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Suffolk's gridiron hero

PUBLISHED: 11:01 11 November 2010 | UPDATED: 18:08 20 February 2013

American footballer Brian Jelley in action on the field

Contributed photograph

American footballer Brian Jelley in action on the field Contributed photograph

An Englishman playing American Football? If that alone has curiosity value, Elmswell's Brian Jelley is still playing the game he loves at the age of 51. Nick Richards marvels at his drive and still strong competitive instincts

An Englishman playing American Football? If that alone has curiosity value, Elmswells Brian Jelley is still playing the game he loves at the age of 51. Nick Richards marvels at his drive and still strong competitive
instincts




For the third summer in a row the big sports story in America was whether veteran quarterback Brett Favre would continue playing.
Favre, probably Americas third most famous man in his forties behind Barack Obama and Tom Cruise, retired from American footballs National Football League in 2008, but has now reversed that decision three times to keep on playing.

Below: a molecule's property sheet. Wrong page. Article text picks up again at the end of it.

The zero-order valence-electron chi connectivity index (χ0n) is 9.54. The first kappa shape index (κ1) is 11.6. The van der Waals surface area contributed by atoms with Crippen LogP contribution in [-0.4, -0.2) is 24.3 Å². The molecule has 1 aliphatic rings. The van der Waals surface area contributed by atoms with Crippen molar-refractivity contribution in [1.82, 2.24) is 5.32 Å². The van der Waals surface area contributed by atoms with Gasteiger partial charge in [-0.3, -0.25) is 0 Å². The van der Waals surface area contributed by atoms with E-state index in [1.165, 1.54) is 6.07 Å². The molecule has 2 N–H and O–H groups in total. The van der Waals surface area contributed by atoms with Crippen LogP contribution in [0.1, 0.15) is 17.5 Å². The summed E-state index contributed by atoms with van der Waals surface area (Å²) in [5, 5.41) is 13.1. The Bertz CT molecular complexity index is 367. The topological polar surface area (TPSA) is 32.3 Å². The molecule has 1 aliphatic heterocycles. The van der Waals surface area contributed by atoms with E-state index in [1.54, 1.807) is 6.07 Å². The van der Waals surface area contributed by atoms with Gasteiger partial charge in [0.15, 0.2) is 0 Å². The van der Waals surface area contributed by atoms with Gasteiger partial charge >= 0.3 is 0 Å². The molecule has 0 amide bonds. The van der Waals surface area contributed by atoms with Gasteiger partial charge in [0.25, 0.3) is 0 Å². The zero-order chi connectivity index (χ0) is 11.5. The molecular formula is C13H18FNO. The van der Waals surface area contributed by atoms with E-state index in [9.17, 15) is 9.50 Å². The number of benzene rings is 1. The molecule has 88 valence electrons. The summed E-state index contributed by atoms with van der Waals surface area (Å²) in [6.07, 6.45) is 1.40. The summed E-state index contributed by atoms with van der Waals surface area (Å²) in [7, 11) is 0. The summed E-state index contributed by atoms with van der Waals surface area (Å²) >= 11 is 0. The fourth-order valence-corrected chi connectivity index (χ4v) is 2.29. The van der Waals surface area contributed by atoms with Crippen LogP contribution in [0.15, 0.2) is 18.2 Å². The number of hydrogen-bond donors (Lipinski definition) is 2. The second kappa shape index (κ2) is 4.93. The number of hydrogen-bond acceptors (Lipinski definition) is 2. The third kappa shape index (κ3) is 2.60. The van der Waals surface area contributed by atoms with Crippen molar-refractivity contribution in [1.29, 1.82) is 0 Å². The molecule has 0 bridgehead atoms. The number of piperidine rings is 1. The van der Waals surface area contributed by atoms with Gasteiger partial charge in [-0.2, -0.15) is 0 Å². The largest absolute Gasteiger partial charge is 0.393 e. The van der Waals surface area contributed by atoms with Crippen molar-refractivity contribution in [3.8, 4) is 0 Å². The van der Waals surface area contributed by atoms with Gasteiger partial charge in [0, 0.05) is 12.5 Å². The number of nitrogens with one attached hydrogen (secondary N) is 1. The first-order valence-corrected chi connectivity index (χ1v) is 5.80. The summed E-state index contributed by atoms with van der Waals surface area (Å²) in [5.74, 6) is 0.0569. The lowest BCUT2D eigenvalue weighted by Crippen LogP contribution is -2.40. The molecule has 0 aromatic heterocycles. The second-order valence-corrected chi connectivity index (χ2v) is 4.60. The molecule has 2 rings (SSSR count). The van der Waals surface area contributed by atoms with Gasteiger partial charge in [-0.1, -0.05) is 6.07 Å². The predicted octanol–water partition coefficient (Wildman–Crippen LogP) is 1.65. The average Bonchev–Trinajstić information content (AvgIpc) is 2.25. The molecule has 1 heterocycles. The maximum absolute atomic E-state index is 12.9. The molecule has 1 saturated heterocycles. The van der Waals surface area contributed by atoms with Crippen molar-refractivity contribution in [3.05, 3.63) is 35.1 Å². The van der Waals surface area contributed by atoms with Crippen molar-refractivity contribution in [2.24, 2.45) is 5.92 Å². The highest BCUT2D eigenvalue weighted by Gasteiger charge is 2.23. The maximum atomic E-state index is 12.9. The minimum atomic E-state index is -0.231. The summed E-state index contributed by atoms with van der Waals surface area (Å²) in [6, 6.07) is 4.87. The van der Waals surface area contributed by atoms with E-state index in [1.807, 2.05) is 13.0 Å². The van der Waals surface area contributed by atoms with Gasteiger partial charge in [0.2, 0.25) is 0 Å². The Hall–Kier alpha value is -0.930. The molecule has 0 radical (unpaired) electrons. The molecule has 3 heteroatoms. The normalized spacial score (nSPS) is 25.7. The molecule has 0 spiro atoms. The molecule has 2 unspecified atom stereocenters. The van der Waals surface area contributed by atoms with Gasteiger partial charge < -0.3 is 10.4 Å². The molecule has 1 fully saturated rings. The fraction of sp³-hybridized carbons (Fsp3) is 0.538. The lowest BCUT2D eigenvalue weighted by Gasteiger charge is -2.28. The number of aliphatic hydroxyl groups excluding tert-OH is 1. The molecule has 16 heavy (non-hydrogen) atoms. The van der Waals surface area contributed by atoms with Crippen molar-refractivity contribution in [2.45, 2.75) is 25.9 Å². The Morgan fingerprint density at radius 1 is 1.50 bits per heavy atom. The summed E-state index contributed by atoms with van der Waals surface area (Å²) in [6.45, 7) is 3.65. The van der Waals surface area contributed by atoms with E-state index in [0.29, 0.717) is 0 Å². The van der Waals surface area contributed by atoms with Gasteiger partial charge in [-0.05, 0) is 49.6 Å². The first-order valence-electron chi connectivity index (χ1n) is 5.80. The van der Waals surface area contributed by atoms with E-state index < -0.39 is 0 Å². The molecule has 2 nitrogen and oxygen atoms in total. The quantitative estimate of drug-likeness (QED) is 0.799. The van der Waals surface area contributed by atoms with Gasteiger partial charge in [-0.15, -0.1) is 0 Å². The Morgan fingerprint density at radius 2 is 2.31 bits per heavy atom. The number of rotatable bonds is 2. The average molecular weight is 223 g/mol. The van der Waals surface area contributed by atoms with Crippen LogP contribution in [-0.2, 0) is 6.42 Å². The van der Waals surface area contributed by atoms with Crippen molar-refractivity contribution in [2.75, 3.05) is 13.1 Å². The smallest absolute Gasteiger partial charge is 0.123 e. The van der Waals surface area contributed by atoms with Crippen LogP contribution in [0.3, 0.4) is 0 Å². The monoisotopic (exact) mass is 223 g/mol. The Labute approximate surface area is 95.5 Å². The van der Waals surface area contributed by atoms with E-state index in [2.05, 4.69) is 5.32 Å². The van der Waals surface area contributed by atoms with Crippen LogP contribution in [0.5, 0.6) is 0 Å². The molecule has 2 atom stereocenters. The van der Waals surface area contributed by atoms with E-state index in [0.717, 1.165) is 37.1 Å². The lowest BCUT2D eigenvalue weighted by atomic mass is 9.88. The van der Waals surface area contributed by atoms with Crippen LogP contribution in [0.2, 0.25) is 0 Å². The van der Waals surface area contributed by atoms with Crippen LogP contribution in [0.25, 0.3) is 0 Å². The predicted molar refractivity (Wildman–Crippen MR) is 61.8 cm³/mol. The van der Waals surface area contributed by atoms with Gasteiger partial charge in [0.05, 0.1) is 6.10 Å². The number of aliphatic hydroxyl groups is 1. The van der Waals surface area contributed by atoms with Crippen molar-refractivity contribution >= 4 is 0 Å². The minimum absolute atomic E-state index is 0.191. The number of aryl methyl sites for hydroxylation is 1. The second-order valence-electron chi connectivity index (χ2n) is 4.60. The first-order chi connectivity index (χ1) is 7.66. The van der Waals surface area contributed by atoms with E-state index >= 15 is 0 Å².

The 41-year-old attracts plenty of attention from the NFL media circus, mostly due to his age and incredible record of starting every game since September 1992. Once again his detractors believe his delayed decision to play another year was all an act.
I think he enjoys the publicity that he gets, says Brian Jelley, who is a decade older than Favre and still playing the game at 51. Its almost becoming an American institution, the will-he, wont-he play at the start of the next season.
Brian, who lives in Elmswell, has played for five sides in Britain since taking up the sport as he turned 30 and, like the amazing Favre, just keeps going despite enduring similar questions about just when hes going to pack up the physically demanding sport.
Id love to retire, he says with a smile.
Ive said next season will be my last, but my wife Emma is taking that with a pinch of salt because Ill get to the end of the season and Ill think I can still perform. The yardstick Ive always given myself is if Im standing on the sideline for most of the game and not participating as a player then I will call it a day.
Brian plays in the centre of the offensive line for the Cambridgeshire Cats. His job is essentially to protect the quarterback and during the game he can expect to come face to face with the beefiest defenders on the opposing team.